Twitter conversation from Topsy: [View]

Posted in Blog | 7 Comments »

“Celebrating 10,000 Followers!”: Social Media is About Nodes and Connections

Posted by Brian Kelly (UK Web Focus) on 17 August 2012

 

JISC Celebrates 10,000 Followers

Yesterday a tweet from @jisc announced that their Twitter account had reached 10,000 followers:

NEWS: Celebrating 10,000 followers… and our resources to help engage students through social media: … http://bit.ly/RVLMMv 

This news provided a useful opportunity for JISC to “showcase some resources that can help you blog, tweet and interact your way to better student retention, marketing and teaching online“. The news item highlighted seven resources which were felt to help institutions in using social media to support their students:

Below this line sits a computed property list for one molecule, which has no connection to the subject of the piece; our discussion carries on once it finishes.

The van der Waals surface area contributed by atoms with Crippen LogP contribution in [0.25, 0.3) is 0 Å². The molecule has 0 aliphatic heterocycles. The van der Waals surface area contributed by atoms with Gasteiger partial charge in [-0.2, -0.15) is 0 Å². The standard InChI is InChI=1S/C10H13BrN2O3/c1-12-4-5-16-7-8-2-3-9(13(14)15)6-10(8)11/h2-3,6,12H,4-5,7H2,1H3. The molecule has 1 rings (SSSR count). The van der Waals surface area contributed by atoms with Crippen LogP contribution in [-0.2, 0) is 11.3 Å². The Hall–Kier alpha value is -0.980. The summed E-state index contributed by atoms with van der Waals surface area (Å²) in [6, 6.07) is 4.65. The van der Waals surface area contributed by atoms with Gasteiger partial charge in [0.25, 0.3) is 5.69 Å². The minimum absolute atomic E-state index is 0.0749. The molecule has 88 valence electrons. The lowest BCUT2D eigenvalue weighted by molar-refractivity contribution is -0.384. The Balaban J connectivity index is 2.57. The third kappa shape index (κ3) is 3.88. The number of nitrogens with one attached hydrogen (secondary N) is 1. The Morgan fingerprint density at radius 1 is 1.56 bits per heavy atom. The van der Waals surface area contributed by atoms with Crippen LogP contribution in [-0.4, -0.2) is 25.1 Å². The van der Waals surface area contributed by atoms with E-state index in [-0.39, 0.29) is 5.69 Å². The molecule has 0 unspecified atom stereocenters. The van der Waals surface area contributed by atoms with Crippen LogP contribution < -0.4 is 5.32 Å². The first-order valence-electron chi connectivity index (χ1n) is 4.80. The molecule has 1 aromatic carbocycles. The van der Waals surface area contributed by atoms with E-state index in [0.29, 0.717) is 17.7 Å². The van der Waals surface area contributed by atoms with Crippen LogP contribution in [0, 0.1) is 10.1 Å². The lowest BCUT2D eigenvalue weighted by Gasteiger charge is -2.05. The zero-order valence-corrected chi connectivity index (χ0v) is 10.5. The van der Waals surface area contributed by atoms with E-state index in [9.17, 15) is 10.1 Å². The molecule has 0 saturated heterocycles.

1. Listen to a podcast (MP3 format) on developing your social media strategy with Steph Gray of Helpful Technology.
  2. Read JISC CETIS’ ideas about using Twitter in the classroom.
  3. Learn how Cardiff Northumbria and Bristol universities use Twitter and Facebook to support international students.
  4. Reflect on how your PhD students are using social media and other new technologies to collaborate and stay up to date using the biggest ever survey of PhD students.
  5. Read a case study on engaging students through blogging.
  6. Download the LSE’s guide to Tweeting for academics.
  7. Compare your university to other universities. Find out which social media networks others are using on the UK Web Focus blog post.